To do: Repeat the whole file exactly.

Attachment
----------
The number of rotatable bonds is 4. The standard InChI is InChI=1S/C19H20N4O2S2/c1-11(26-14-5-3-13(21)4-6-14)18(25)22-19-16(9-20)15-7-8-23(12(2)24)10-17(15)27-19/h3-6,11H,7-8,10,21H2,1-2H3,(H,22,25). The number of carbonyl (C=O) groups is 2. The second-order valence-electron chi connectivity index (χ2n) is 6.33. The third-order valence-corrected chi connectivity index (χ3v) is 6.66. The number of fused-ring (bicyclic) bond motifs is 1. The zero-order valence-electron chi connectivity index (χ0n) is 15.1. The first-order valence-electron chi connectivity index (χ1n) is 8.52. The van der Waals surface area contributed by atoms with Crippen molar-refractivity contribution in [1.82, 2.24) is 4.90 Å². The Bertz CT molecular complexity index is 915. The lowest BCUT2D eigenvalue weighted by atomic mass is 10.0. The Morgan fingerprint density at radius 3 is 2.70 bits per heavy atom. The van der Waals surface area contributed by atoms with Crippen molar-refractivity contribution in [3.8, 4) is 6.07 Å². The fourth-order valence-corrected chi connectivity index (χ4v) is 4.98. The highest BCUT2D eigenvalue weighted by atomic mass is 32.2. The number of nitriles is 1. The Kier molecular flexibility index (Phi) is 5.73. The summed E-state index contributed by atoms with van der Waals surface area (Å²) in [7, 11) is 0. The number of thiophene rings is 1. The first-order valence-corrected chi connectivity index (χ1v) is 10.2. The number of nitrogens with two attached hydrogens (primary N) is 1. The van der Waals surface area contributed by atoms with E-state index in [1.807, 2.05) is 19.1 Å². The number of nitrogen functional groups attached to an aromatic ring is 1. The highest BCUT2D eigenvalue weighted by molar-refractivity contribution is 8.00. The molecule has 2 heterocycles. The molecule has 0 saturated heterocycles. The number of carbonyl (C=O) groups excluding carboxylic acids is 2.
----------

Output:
The number of rotatable bonds is 4. The standard InChI is InChI=1S/C19H20N4O2S2/c1-11(26-14-5-3-13(21)4-6-14)18(25)22-19-16(9-20)15-7-8-23(12(2)24)10-17(15)27-19/h3-6,11H,7-8,10,21H2,1-2H3,(H,22,25). The number of carbonyl (C=O) groups is 2. The second-order valence-electron chi connectivity index (χ2n) is 6.33. The third-order valence-corrected chi connectivity index (χ3v) is 6.66. The number of fused-ring (bicyclic) bond motifs is 1. The zero-order valence-electron chi connectivity index (χ0n) is 15.1. The first-order valence-electron chi connectivity index (χ1n) is 8.52. The van der Waals surface area contributed by atoms with Crippen molar-refractivity contribution in [1.82, 2.24) is 4.90 Å². The Bertz CT molecular complexity index is 915. The lowest BCUT2D eigenvalue weighted by atomic mass is 10.0. The Morgan fingerprint density at radius 3 is 2.70 bits per heavy atom. The van der Waals surface area contributed by atoms with Crippen molar-refractivity contribution in [3.8, 4) is 6.07 Å². The fourth-order valence-corrected chi connectivity index (χ4v) is 4.98. The highest BCUT2D eigenvalue weighted by atomic mass is 32.2. The number of nitriles is 1. The Kier molecular flexibility index (Phi) is 5.73. The summed E-state index contributed by atoms with van der Waals surface area (Å²) in [7, 11) is 0. The number of thiophene rings is 1. The first-order valence-corrected chi connectivity index (χ1v) is 10.2. The number of nitrogens with two attached hydrogens (primary N) is 1. The van der Waals surface area contributed by atoms with E-state index in [1.807, 2.05) is 19.1 Å². The number of nitrogen functional groups attached to an aromatic ring is 1. The highest BCUT2D eigenvalue weighted by molar-refractivity contribution is 8.00. The molecule has 2 heterocycles. The molecule has 0 saturated heterocycles. The number of carbonyl (C=O) groups excluding carboxylic acids is 2.